The Carrying, by Ada Limón
The more closely you read The Carrying, the more you realize that grief is ubiquitous, even for people and things we never had. In her poem “The Vulture & the Body,” Limón describes her journey to a fertility clinic and her encounter with multiple dead animals. Reflecting on these creatures’ death and her inability to conceive, Limón ponders, “What if, instead of carrying a child, I am supposed to carry grief?” I have had six IVF attempts without a pregnancy, and that question aptly characterized my own struggles with infertility. In this collection, Limón transcribes uncertainties through a poetic meter that reads like conversational prose. She finds ways of looking through and past the people she loves, the wilderness she explores, while seeing how the birds, dogs, and flowers she admires disappear over time. Limón is committed to giving agency to her semirural home. When she shows us nature’s beauty in Kentucky and in the meditation of her family, she is signaling her joy, affirming her stance that there is light and optimism to be found. That is the beauty of her work: Even while she is grieving the child she doesn’t have, she finds inspiration in her surroundings—they can be a useful distraction for those working through a volatile state of mind.
Weather, by Jenny Offill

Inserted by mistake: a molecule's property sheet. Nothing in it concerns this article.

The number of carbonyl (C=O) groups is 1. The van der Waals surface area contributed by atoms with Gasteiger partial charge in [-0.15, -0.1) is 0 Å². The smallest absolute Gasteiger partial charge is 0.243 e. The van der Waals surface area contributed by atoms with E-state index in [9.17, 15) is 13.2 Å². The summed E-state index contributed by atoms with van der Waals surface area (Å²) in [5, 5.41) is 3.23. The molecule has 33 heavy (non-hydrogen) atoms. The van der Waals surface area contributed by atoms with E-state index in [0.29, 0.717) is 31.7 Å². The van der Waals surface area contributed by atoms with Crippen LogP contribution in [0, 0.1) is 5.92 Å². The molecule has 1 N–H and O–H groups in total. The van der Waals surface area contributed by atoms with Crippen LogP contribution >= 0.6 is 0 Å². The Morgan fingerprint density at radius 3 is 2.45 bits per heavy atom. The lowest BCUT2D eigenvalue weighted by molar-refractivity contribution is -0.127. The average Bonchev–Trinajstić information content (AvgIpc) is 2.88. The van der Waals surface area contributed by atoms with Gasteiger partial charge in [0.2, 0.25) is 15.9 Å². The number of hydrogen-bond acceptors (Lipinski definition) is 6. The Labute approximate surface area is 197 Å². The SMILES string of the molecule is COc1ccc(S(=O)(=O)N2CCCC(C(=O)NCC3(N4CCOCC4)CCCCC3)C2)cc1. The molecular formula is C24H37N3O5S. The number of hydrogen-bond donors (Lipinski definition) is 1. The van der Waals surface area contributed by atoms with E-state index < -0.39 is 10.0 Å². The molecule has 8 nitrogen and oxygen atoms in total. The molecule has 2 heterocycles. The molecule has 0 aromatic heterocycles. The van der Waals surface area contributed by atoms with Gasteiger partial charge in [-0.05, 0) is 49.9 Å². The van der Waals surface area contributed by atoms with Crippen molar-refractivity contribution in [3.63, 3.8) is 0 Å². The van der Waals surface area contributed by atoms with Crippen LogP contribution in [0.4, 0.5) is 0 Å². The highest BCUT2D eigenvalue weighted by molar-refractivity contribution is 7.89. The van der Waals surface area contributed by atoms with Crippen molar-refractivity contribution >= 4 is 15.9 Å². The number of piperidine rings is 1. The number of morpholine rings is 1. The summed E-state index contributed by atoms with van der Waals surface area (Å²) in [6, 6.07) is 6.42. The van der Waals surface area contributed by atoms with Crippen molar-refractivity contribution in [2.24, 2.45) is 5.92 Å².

Weather has become my favorite apocalyptic comedy. In what first appears to be a straightforward plot about contemporary life in New York City, Lizzie, the librarian protagonist, provides witty commentary about her lukewarm marriage and mediocre parenting. But climate change looms in the background, and, with it, the increasing pressure to gather resources and make a plan. Lizzie and the people around her are grieving the secure lives they knew: Given that New York is expected to experience “life-altering temperatures by 2047,” Offill writes, everyone in the city is on edge, figuring out ways to protect themselves—even in a destructive manner. Still, far from hinging on despair, Offill shows us that the impending ecological disaster can be taken up with lightness, and Weather combines the mundane aspect of domestic life with encroaching atmospheric catastrophe. “But it’s America,” Lizzie ponders. “You don’t even get on the news if you shoot less than three people. I mean, isn’t that the last right they’ll take away?” These remarks are both a stab at contemporary discontent and also an example of how humor can be a coping mechanism for dystopia. Although most people will eventually endure domestic and earthly collapse, they can at least laugh through it.